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The Secret to His Success: David Gordon Green Cinematographer Tim Orr and Finding Beauty in the Brutal ‘Joe’

The Secret to His Success: David Gordon Green Cinematographer Tim Orr and Finding Beauty in the Brutal 'Joe'

Director David Gordon Green has collaborated with cinematographer Tim Orr since they were classmates at North Carolina School of the Arts. (Their first film was a documentary on the artificial insemination of cattle.) Orr shot Green’s feature debut “George Washington” in 2000, launching both men on successful careers. Since then the pair has collaborated on “Undertow,” “All the Real Girls,” “Pineapple Express” and “Snow Angels,” among other projects. In “Joe,” about one tormented man (Nicolas Cage) who struggles to be good — and finds redemption in a paternal relationship with a troubled teenager (Tye Sheridan).

We recently caught up with Orr to talk about his collaboration with Green and how he managed to find glimmers of beauty in the darkness of “Joe.”

How did you get your start in the business?

David Gordon Green and I went to school together and we were in the same class, but we didn’t work together that much in school. I think we made one short, strange documentary together. He was a director and I was a cinematographer. We made a documentary on the artificial insemination of cattle. That was pretty weird, but also really interesting and fun.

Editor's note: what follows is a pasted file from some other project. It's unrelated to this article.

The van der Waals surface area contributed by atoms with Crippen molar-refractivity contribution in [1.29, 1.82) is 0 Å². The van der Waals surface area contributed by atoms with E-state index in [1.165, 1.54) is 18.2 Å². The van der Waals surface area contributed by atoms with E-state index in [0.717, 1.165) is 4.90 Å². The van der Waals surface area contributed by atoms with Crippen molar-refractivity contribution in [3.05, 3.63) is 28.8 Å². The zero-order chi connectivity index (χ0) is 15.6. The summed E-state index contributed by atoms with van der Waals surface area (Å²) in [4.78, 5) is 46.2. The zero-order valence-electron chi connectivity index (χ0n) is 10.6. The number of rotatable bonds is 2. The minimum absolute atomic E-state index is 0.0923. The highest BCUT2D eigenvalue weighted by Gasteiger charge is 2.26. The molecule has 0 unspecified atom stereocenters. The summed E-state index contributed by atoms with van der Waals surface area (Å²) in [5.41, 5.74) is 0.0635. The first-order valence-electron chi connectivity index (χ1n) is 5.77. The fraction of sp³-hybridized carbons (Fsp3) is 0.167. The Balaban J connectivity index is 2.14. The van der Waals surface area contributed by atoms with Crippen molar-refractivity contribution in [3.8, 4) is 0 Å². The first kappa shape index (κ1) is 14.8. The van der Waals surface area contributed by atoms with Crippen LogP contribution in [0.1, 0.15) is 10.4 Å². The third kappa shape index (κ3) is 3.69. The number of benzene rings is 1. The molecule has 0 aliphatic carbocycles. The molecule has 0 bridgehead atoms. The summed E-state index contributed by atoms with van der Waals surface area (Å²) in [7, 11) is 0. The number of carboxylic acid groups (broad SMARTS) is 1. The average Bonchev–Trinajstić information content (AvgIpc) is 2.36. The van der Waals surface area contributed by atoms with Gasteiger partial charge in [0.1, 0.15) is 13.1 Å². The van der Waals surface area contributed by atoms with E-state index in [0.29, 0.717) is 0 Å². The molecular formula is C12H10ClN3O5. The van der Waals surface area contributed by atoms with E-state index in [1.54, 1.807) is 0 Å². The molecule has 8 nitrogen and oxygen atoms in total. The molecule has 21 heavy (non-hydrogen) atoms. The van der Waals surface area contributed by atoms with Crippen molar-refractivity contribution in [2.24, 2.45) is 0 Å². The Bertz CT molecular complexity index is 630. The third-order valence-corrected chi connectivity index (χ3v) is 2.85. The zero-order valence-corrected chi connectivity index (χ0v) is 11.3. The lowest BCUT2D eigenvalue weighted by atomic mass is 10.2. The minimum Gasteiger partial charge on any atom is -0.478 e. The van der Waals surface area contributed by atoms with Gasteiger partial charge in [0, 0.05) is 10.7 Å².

Then a year out of film school I did the thing of trying to get started as a DP. I would do anything I could. I would work for free. I would shoot shorts. I would shoot documentaries. Then David and I were both living in LA and we started spending a bit of time together. He was at the stage where he was going to make a movie no matter what. That was “George Washington.” A year after that, the film got out into the world, I was able to quit my day job and be a DP. That’s how things started.

Do you two have a shorthand?

We developed a shorthand early on. That’s one of the reasons we work together so well. We share so much the same taste in a lot of things – whether it be music, movies or just style, sense of humor. We found early on we shared a lot of those same instincts. Now there’s a level of trust which is very special in terms of – he trusts me, I think, a great deal, which gives me a lot of creative freedom depending upon what kind of movie we’re making. The last few, it’s been great to feel like you can do anything you want in terms of the way you feel something should be photographed and the director is fully supportive of that. We certainly talk about things and we certainly plan things, but there are a lot of unspoken moments when we know what each other is thinking.

Did you look to other films for inspiration with “Joe?”